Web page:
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3 Must Know Hip Strengthening Exercises for Healthy Knees and Back

Tags: exercise

Lifetime risk of symptomatic osteoarthritis (OA)Hip strengthening is extremely important for all people to do and do regularly! 

Strong hips will keep the entire kinetic chain in harmony while most importantly help to prevent injuries. Proper hip strength will improve one’s biomechanics, posture, and will greatly reduce one from experiencing patellofemoral syndrome or “runner’s knee” and IT Band Syndrome.

(Let’s be honest, there’s nothing worse than a sore ITB! And no matter the IT Band stretch, relieving one’s iliotibial band is all you can think about when it is nagging at you!)

Many people suffer from poor hip strength due to muscle imbalances in the lower body, extended periods of sitting, altered biomechanics, and poor postural alignment.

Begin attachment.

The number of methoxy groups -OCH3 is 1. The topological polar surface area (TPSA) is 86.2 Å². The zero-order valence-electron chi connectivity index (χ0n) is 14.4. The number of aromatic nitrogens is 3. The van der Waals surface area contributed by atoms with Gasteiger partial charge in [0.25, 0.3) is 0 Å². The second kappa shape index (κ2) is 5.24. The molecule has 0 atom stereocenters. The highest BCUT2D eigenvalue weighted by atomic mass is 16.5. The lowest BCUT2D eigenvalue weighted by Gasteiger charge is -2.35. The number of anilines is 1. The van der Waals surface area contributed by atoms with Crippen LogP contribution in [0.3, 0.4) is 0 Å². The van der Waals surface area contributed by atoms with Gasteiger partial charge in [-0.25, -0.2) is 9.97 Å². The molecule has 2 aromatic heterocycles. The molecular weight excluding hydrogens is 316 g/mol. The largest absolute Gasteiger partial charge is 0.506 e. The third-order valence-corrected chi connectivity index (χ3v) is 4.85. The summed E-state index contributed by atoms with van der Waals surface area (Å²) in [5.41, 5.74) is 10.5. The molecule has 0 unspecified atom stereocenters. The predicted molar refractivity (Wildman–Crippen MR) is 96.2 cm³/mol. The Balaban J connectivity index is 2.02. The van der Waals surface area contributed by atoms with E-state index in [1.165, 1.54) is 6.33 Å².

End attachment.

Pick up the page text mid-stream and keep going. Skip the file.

The most effective way to keep the body in harmony is by properly performing hip strengthening and hip stabilization exercises at least 2-4 days per week. Outlined in this Exercise routine are easy and simple hip strengthening and hip stabilization exercises that one can add into any workout routine. For each exercise listed I have included a modification to make each exercise easier and more challenging. Should you have any questions please don’t hesitate to post a comment in either the post or under the video.

3 Must Know Hip Strengthening Exercises for Healthy Knees and Back

Exercise #1: Single legged bridge with knee squeeze

The first exercise is called a single legged bridge with a knee squeeze. The exercise isolates all the hip muscles, abdominals and lower back. This exercise offers great value and can be performed anywhere with minimal equipment.

For this exercise first squeeze the ball then elevate the pelvis. Once the pelvis is elevated extend one leg to the height of the bent leg on the ground. Hold this position for 10 seconds then switch sides. Always aim to keep the pelvis stable and symmetrical to avoid compensations and lower back pain. Perform 5 sets on each side and always keep your core engaged and your arms across your chest.